Air Date

July 17, 2020

Featured Guest

Dr. Anthony S. Fauci
Director, National Institute of Allergy and Infection Diseases


Suzanne P. Clark
President and CEO, U.S. Chamber of Commerce


The coronavirus pandemic has sparked a lot of controversy among the general public in various ways, from social distance measures and business precautions to contact tracing and testing. While some people avoid testing despite experiencing symptoms or being exposed to someone with COVID-19, others actively seek out tests just for the sake of it. Thankfully, tests are becoming increasingly commonplace and can accommodate these testing patterns.

Because many sick patients are actually asymptomatic, people may be wondering whether they should get tested, even without symptoms. In July 2020, the U.S Chamber of Commerce Foundation spoke with infectious disease expert Dr. Anthony Fauci on some best practices when it comes to coronavirus testing. Here’s what he shared.

Individuals Should Not Get Tested for COVID-19 Without Good Reason

While the country once faced a shortage of COVID-19 tests and turned away countless patients who had legitimate grounds for testing, this is no longer the case.

“If you want to get tested, there are enough tests around that you can [do so],” Dr Fauci said.

However, Dr. Fauci explained, this doesn’t mean you should wake up on a random morning with no symptoms or risk factors and decide to get tested out of curiosity. Individuals don’t need to get tested unless they’re experiencing symptoms, have been exposed to COVID-19, or are complying with contact tracing requests.

“One of the reasons [to get tested] … is to accumulate data as to what the penetrance is,” he noted. “You can be part of … more blanket testing to understand what the level of infection is in communities.”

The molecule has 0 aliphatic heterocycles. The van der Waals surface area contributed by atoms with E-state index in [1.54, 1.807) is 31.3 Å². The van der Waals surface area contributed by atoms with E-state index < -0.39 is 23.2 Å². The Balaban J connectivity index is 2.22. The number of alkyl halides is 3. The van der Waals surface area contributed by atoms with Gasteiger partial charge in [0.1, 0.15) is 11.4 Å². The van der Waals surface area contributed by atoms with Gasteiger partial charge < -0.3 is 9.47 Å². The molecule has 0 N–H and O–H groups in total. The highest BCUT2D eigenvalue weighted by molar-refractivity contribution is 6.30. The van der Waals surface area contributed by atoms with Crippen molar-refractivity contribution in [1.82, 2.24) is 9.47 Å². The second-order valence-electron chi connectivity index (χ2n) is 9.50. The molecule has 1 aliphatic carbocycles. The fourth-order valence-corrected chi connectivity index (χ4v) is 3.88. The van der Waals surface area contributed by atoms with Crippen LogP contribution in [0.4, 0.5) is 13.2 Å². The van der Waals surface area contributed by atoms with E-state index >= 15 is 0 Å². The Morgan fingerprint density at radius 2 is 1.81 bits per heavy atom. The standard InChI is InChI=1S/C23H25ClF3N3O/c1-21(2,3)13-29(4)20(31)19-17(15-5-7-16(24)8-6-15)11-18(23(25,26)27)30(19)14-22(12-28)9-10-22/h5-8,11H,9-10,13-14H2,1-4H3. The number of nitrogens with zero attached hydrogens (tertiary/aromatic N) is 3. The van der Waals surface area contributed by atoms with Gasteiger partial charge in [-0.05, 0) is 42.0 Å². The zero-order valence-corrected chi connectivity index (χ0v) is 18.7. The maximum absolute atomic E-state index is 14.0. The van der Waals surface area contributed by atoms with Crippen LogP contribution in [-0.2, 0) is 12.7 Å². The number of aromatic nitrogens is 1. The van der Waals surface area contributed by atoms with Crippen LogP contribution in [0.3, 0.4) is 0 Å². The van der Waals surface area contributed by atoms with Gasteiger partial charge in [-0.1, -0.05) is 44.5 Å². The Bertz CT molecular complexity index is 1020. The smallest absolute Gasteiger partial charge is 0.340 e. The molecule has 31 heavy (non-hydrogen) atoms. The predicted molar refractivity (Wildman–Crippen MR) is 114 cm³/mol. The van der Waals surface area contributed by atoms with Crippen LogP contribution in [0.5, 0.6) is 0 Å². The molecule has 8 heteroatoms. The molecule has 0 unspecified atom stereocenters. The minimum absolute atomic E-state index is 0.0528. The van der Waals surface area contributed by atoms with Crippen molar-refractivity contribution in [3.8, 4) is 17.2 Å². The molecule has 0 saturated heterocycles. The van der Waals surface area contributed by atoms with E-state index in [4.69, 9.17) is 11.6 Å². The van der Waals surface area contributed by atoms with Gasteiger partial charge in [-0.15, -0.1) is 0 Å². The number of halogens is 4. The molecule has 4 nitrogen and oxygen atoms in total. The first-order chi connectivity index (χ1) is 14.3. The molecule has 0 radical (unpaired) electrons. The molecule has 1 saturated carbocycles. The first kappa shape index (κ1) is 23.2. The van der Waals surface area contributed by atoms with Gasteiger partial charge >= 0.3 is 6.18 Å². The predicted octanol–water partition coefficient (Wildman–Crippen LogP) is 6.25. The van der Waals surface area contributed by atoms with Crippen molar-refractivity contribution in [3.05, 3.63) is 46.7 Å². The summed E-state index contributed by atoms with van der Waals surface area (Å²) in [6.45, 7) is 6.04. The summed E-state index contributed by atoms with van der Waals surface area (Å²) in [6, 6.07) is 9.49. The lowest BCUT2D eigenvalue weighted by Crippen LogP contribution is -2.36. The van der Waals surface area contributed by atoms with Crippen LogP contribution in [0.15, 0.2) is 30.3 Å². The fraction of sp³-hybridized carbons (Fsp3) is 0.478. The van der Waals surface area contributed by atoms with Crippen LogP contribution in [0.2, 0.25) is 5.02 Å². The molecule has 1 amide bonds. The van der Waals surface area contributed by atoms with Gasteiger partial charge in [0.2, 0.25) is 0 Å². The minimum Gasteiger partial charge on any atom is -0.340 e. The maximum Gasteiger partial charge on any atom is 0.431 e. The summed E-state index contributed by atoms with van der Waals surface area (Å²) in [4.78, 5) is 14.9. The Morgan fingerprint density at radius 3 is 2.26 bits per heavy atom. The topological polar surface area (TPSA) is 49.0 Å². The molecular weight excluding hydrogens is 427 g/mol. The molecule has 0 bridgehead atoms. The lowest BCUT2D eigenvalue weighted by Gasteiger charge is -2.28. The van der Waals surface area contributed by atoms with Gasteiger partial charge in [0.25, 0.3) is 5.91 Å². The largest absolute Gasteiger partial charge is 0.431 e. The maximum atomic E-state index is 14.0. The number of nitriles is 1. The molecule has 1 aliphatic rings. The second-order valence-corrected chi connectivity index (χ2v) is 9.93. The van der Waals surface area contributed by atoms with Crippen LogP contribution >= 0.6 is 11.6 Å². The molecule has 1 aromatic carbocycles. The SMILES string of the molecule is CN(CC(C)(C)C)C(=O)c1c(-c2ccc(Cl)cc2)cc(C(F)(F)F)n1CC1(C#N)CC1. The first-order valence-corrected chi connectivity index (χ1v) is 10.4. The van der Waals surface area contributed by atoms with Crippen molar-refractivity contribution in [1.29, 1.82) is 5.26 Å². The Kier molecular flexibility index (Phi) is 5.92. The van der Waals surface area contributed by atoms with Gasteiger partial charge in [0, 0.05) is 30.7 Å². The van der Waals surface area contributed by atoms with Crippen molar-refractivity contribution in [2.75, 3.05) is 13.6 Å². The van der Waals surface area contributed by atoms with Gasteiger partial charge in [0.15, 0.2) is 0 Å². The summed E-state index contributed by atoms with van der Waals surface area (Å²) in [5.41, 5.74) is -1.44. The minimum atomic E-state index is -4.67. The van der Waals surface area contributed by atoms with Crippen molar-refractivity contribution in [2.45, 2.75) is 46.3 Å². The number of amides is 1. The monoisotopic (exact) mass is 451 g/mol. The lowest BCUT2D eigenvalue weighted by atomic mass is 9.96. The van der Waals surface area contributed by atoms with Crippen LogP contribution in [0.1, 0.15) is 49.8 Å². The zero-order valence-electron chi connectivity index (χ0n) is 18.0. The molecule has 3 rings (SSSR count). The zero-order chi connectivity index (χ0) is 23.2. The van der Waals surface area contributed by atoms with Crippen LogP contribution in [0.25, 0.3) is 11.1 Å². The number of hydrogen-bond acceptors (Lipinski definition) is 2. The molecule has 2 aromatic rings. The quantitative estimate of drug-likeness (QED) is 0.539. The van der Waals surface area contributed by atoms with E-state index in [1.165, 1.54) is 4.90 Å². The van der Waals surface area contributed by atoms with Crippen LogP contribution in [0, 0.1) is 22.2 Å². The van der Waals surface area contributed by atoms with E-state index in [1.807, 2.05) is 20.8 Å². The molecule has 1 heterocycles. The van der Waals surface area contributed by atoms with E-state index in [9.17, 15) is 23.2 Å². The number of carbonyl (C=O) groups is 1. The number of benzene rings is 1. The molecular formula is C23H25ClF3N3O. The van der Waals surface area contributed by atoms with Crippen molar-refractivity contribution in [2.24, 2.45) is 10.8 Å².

This information can be extremely useful for health experts to get a better grasp on the virus’s transmission rates and effects on different communities.

Patients Should Keep Up With Preventative Health Care and Routine Screenings

Dr. Fauci recommended that people also continue to prioritize preventative health care and annual doctor’s visits, as long as it is safe to do so both personally and within their community.

“Depending upon where you live and the status of the outbreak … you should try, if it’s safe to do, to continue to do the kind of things that look after your general health.”

This includes things like routine screenings, routine doctor visits, routine procedures like mammograms, oral dental care, etc.

“The one thing we don’t want is for people to stay away from things that later on, because they didn’t do proper screening, would lead to infections or cancers or cardiovascular disease that you could have avoided if you got routine medical care,” Fauci said.